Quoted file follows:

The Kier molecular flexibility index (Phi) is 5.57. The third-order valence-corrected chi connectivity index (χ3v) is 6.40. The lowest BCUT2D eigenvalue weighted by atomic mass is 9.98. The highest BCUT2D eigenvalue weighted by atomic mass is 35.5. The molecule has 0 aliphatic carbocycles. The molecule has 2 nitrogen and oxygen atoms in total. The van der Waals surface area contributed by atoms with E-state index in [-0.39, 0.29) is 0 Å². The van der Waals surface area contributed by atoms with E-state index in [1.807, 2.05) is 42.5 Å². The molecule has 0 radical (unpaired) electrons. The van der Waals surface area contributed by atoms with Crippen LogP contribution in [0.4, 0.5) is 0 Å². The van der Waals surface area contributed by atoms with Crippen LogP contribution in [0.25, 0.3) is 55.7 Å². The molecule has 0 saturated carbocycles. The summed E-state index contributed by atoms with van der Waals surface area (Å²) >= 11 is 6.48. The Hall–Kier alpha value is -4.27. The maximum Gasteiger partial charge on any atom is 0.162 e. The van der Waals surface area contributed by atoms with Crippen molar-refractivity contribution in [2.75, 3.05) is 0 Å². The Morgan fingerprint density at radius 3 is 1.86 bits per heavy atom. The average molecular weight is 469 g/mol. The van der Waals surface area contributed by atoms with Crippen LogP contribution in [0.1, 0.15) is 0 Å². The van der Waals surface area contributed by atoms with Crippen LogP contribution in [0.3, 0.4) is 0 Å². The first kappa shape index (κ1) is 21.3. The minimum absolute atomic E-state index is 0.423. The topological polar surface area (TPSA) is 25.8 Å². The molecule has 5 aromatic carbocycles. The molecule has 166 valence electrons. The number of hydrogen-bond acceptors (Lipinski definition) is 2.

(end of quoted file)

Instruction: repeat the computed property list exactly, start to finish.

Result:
The Kier molecular flexibility index (Phi) is 5.57. The third-order valence-corrected chi connectivity index (χ3v) is 6.40. The lowest BCUT2D eigenvalue weighted by atomic mass is 9.98. The highest BCUT2D eigenvalue weighted by atomic mass is 35.5. The molecule has 0 aliphatic carbocycles. The molecule has 2 nitrogen and oxygen atoms in total. The van der Waals surface area contributed by atoms with E-state index in [-0.39, 0.29) is 0 Å². The van der Waals surface area contributed by atoms with E-state index in [1.807, 2.05) is 42.5 Å². The molecule has 0 radical (unpaired) electrons. The van der Waals surface area contributed by atoms with Crippen LogP contribution in [0.4, 0.5) is 0 Å². The van der Waals surface area contributed by atoms with Crippen LogP contribution in [0.25, 0.3) is 55.7 Å². The molecule has 0 saturated carbocycles. The summed E-state index contributed by atoms with van der Waals surface area (Å²) >= 11 is 6.48. The Hall–Kier alpha value is -4.27. The maximum Gasteiger partial charge on any atom is 0.162 e. The van der Waals surface area contributed by atoms with Crippen molar-refractivity contribution in [2.75, 3.05) is 0 Å². The Morgan fingerprint density at radius 3 is 1.86 bits per heavy atom. The average molecular weight is 469 g/mol. The van der Waals surface area contributed by atoms with Crippen LogP contribution in [0.1, 0.15) is 0 Å². The van der Waals surface area contributed by atoms with Crippen LogP contribution in [0.3, 0.4) is 0 Å². The first kappa shape index (κ1) is 21.3. The minimum absolute atomic E-state index is 0.423. The topological polar surface area (TPSA) is 25.8 Å². The molecule has 5 aromatic carbocycles. The molecule has 166 valence electrons. The number of hydrogen-bond acceptors (Lipinski definition) is 2.